Opinion piece: Lockdown has left many people unable to heat their homes

Last month was the coldest UK January on record for 10 years.  But instead of us feeling a reprieve this month, Storm Darcy has brought with it snow and sub-zero temperatures to much of the country.

Nicholas Harris

When so much of normal life has been restricted and few good news stories make the headlines, these winter scenes provide a fleeting moment of light relief. Even the most haphazardly built snowman proves a welcome distraction.

With little else to do but stay inside, I’ve developed a newfound joy in “hygge” – a term loved by the Danes in their quest to find comfort and conviviality during the winter months – enjoying nights in, warm drinks, and good company.  A gentle pleasantness that only winter can bring.

But a hygge home requires a heated home.  The Government’s recent Fuel Poverty Strategy for England acknowledges that for far too many low-income families are making “stark choices between energy and other essentials or falling into debt”.

Back in April 2020 it was estimated that 2.4 million UK households were experiencing fuel poverty, and it’s believed that at least 600,000 more households have fallen into fuel poverty since the pandemic began. This puts us near the top of the league table in West Europe.

The national lockdown restrictions have undoubtedly made this crisis worse. Whilst the restrictions are such a vital part of our fight against Covid-19, the “stay at home” orders have inevitably meant higher energy bills as families need to heat and power their home for more hours of the day.

The Fuel Bank Foundation, a charity which provides emergency financial support to people in fuel crisis, reported last week that it has seen a significant increase in demand for its services since the pandemic began - and at some of their centres they’ve seen as much as a 300% increase in demand from struggling households

Behind these figures lies an even darker truth about the effects that a cold home can have on health and wellbeing, with the persistent worry over rising fuel bills and spiralling debt, and the detrimental impact that can have on physical health – cold and damp homes account for around 10,000 excess deaths in the UK each year.

Whilst the Government’s focus on tackling fuel poverty is welcome, it will fail to drive forward change and investment at the pace or scale we need.  Ending fuel poverty can only be achieved if we tackle the root causes of poverty on one hand, and improve the energy efficiency of our homes on the other.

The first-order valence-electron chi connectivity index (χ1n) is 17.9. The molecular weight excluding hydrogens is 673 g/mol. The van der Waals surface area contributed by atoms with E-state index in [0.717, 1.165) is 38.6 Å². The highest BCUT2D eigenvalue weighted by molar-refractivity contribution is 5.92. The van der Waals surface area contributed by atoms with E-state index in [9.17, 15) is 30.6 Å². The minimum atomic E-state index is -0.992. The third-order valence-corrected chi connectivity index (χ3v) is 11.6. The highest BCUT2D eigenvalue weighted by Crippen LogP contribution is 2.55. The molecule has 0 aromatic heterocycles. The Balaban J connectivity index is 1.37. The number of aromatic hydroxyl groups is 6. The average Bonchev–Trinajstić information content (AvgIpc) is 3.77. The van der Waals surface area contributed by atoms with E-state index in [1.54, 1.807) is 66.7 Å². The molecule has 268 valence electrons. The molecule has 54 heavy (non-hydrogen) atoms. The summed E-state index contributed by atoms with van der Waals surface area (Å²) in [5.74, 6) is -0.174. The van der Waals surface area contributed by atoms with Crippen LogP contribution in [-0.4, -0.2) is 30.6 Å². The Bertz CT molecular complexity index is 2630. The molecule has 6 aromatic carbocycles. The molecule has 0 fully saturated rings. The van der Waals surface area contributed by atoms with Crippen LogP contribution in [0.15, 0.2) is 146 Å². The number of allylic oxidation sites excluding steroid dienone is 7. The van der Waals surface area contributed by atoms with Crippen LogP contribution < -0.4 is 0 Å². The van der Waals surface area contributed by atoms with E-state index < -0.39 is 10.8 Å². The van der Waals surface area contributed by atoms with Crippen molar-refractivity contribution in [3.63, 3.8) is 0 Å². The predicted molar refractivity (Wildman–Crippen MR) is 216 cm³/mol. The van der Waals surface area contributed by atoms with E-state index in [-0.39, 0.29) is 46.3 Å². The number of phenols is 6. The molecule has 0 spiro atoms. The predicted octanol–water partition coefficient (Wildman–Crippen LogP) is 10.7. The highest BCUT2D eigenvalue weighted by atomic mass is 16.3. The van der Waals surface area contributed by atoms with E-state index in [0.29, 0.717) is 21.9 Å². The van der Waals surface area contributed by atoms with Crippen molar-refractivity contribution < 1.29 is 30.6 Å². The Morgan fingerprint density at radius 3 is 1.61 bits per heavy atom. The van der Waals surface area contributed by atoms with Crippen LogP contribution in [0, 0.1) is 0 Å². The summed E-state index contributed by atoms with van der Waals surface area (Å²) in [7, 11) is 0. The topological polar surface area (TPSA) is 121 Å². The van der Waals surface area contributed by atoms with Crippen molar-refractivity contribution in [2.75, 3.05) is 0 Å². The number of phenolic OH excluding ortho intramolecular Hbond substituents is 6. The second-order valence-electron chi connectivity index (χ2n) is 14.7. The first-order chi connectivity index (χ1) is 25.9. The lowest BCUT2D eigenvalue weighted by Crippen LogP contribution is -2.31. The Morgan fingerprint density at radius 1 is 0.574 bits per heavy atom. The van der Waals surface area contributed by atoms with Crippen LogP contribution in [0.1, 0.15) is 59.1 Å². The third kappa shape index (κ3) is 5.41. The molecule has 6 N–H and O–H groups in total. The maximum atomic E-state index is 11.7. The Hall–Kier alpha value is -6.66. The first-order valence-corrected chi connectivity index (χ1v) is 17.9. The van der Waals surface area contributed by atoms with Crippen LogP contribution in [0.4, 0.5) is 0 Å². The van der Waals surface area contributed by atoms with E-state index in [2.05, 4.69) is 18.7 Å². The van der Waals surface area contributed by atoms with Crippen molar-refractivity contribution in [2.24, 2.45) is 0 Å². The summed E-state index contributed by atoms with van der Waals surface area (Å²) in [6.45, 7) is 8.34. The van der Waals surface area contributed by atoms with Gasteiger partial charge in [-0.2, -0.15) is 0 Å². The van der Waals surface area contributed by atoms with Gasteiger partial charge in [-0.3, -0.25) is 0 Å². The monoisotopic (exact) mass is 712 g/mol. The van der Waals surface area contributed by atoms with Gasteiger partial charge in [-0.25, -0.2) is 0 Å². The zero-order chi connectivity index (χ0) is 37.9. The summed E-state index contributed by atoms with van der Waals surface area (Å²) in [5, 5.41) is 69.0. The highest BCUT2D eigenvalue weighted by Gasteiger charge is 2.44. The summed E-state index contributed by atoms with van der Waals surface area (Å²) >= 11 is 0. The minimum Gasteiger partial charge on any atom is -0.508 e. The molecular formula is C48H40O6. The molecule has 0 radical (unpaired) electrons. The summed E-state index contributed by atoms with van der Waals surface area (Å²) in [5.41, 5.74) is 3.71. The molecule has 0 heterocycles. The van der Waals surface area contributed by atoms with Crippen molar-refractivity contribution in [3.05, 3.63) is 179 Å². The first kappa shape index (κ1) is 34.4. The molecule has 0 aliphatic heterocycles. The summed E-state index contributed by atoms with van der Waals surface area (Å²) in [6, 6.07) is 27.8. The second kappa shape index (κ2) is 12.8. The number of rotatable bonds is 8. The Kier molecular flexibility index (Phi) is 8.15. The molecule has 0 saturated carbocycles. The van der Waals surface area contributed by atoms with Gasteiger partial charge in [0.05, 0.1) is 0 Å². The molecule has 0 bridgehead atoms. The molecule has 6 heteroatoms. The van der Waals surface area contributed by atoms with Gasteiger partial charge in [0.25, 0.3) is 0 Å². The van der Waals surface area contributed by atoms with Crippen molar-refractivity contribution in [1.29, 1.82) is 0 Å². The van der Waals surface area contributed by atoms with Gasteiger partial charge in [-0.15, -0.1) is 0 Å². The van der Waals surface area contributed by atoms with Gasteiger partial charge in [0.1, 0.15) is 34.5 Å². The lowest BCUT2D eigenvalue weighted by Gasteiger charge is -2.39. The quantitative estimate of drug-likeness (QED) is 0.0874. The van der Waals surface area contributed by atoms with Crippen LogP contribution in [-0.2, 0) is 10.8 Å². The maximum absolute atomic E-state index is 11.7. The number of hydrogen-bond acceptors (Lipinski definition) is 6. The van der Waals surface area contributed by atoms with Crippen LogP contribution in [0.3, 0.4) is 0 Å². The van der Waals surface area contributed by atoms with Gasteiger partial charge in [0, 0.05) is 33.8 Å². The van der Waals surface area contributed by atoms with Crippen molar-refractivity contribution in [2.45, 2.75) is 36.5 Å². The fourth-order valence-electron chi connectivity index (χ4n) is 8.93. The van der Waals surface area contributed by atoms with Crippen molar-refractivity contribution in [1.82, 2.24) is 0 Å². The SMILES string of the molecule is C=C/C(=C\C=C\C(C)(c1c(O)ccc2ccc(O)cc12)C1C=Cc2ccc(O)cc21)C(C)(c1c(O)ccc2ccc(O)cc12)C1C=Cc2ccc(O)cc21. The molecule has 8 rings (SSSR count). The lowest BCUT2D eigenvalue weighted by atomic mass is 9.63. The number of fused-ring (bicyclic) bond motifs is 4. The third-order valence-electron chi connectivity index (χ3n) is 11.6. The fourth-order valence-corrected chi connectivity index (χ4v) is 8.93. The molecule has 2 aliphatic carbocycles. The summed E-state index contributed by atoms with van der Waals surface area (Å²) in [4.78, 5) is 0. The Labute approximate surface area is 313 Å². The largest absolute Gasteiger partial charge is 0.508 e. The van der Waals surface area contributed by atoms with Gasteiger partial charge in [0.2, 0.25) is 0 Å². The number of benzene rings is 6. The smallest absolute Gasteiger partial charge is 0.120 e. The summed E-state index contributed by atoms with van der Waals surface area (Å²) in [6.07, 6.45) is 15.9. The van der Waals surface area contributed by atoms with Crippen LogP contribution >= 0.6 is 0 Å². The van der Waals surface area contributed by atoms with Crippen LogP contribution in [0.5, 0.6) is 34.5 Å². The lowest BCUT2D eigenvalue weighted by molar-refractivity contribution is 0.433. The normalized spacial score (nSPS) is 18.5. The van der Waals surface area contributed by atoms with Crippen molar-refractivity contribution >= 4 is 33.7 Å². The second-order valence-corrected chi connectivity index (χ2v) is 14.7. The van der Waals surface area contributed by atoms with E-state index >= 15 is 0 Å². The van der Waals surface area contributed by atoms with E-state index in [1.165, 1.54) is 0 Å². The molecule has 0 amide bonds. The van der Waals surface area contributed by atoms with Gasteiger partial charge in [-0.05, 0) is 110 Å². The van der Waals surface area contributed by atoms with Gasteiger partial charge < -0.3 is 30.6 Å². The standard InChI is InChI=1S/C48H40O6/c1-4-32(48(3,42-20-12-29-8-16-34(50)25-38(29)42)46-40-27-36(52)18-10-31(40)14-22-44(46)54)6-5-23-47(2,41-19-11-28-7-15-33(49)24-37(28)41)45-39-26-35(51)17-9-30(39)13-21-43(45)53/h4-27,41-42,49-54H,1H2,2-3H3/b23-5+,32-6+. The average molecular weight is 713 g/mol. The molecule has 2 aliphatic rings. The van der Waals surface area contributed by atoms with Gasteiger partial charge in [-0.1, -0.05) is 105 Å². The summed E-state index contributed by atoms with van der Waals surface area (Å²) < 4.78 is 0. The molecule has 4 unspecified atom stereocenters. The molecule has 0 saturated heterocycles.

Only by making homes more efficient can we make it cheaper to heat and power them. As part of its Net Zero commitments the Government has set an ambitious target, for all homes to meet a minimum of EPC band C standard by 2030. But as of today, only 56% of social housing stock and 33% of private rented stock do.

The Government’s focus is correct – retrofitting the UK’s housing stock will improve the energy efficiency of homes and will be an important element of delivering Net Zero. But the costs are greater than the funding available – recent analysis by Savills suggests that it costs around £25,000 to retrofit each social homes, meaning that it would cost roughly £4.3billion each and every year for the next 25 years to bring all social homes up to standard . Yet the Government has pledged to provide just £3.8 billion over the next decade.

Without accelerated intervention and further investment from Government, the UK will miss the 2030 deadline by some 60years. Without more support now, we risk condemning an entire generation to a fuel-poor future.

IPPR’s report last July, supported by Stonewater, called All Hands to the Pump, showed that a national retrofitting programme could create up to 275,000 jobs in England by 2035, and 325,000 jobs in the UK.  By investing in a long-term plan for decarbonisation today, we’ll build success for tomorrow: creating jobs, driving Net Zero, and helping to end the injustice of fuel poverty.

The pandemic has exposed that in times of greatest need, the vulnerable suffer the most. No-one should have to face a choice between heating or eating.

But with the right ambition and a national programme to deliver, we can end fuel poverty once and for all. Achieving Net Zero must remain a national strategic focus, but we must measure its success in the eradication of fuel poverty – and ensuring that a warm home is an affordable home.

This article was published in The Times on 15 February.